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A Granddad's Pride and Joy

First-time grandparent embraces hands-on role

Being a grandparent is like feeling as if you're going to burst with happiness all the time. My 2-year-old granddaughter, Kayla, is the joy of my life. I'm wrapped around her little finger. (We were recently blessed with another granddaughter, and it's only a matter of time before she, too, melts my heart.)

See also: 10 things I love about being a grandma.

I had heard about grandparenting. My friends bragged about the luxury of enjoying their grandkids for hours on end, and then handing the little ones back to their parents for the feeding, diaper changes, and disciplining.

But when I'm with Kayla, I don't ever want to give her back to my daughter! I just want to hold on to her all day and night. My time with her gives me a new purpose, drive, and energy. It's like becoming a dad all over again.

I believe in the notion that a good man provides for his children's children. So I have a new ambition now to make certain that I'm providing not only for my daughter, but also for the grandchildren. 

One other way I differ from some of my friends is that I will correct my granddaughter about certain things. Of course I do it with love, and I do it because I know it helps my daughter and son-in-law. But there's something more: Helping in that way gives me a chance to improve on some of the things that maybe I didn't do as well as I would have liked as a father.

For example, you can teach kids very early on about little things, like the importance of sharing, or that pitching a fit isn't going to get them what they want. You're not being mean just telling the grandkids, 'No, you can't have it right now,' or, 'It's time to go to bed.' Those are some of the little things I could have done better as a dad.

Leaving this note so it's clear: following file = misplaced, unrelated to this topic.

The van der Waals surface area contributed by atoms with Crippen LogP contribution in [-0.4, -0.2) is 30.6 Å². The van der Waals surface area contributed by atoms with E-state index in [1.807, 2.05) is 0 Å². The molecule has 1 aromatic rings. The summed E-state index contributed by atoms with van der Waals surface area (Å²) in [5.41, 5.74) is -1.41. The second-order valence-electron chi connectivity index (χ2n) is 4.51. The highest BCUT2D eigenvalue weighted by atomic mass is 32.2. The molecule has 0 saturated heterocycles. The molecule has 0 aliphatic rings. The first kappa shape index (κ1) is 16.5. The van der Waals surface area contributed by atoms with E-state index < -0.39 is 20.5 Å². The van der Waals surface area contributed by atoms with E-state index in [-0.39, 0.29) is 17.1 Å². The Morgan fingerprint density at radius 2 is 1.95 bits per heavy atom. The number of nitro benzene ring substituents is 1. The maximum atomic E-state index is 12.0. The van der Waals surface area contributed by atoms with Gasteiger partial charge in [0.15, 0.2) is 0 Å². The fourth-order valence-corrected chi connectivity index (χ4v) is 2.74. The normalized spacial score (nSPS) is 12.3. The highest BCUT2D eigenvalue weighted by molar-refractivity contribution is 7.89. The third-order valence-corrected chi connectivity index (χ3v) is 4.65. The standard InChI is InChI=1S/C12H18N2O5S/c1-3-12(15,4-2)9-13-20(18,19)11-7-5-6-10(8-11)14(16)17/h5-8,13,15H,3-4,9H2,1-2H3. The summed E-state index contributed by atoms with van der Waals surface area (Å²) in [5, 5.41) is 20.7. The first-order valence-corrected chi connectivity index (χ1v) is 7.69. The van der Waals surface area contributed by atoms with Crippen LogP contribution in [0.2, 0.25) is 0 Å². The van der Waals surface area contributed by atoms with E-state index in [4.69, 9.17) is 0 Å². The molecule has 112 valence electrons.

As I watch my daughter interact with her children, I have to consciously remind myself to take a back seat. Usually she's doing the right thing. Although like most grandparents, sometimes I say, "Isn't it interesting? You're trying to teach her something that you fought me tooth and nail about when I tried to teach you!"

But it's important to remember that my daughter and son-in-law have their own rules in their house, and I have to respect their way of raising their kids. It can be hard when they're doing something differently than I would have. I can be there for support if they ask, but it's not my role to intervene.

That said, I do hope I get the chance to impart two important life lessons on my grandkids: One is simply, "Love!," and the other is the concept of teamwork.

Children are more confident, stable, social, and happy when they grow up surrounded by love—love for them and love among all others in the home.

If we teach children to love, the planet becomes a better place for everyone. Those children will have higher self-esteem, and thus they will feel secure enough to make others feel good about themselves, too. There's an old saying that children can be cruel, but I find that children can be amazingly kind, sweet, and generous, too. That starts in the home. 

Making others feel good adds joy and quality to [kids'] lives, and it contributes to the good of the whole. Of course, those nice kids might get hurt sometimes, because others won't reciprocate the kindness, but that's OK. There are more successes then failures in that regard. And it sets a pattern for the children that will give their lives a lot more meaning down the road.

This goes hand-in-hand with teamwork, the ability to relate to people from all walks of life. People become who they are through a variety of factors—upbringing, education, socio-economic status, early experiences with other children, and so on. If I can teach my granddaughters to understand where people are coming from and to try to interact with them regardless of how different they may seem, I will consider myself a successful grandfather! And my granddaughters will find that what they give comes back to them, in friendships, in their careers, in how they will raise their own kids.

Now, I'm not naïve. We always want to protect our children and grandchildren, not send them out to hug every stranger who walks by. And, yes, there are times when we'll tell them to avoid certain people or types of people. But we can still equip them with a sense of the world and an appreciation for the circumstances that make others different from them.

We might think that world's never been more daunting or dangerous. And maybe that's true. But, remember, that's exactly what our parents and grandparents thought when we were kids.

So we can and should teach our grandchildren how to recognize and avoid danger, but I think that's secondary to teaching them how to love and play nice with others. And we do that by loving them and playing with them—every minute we can.

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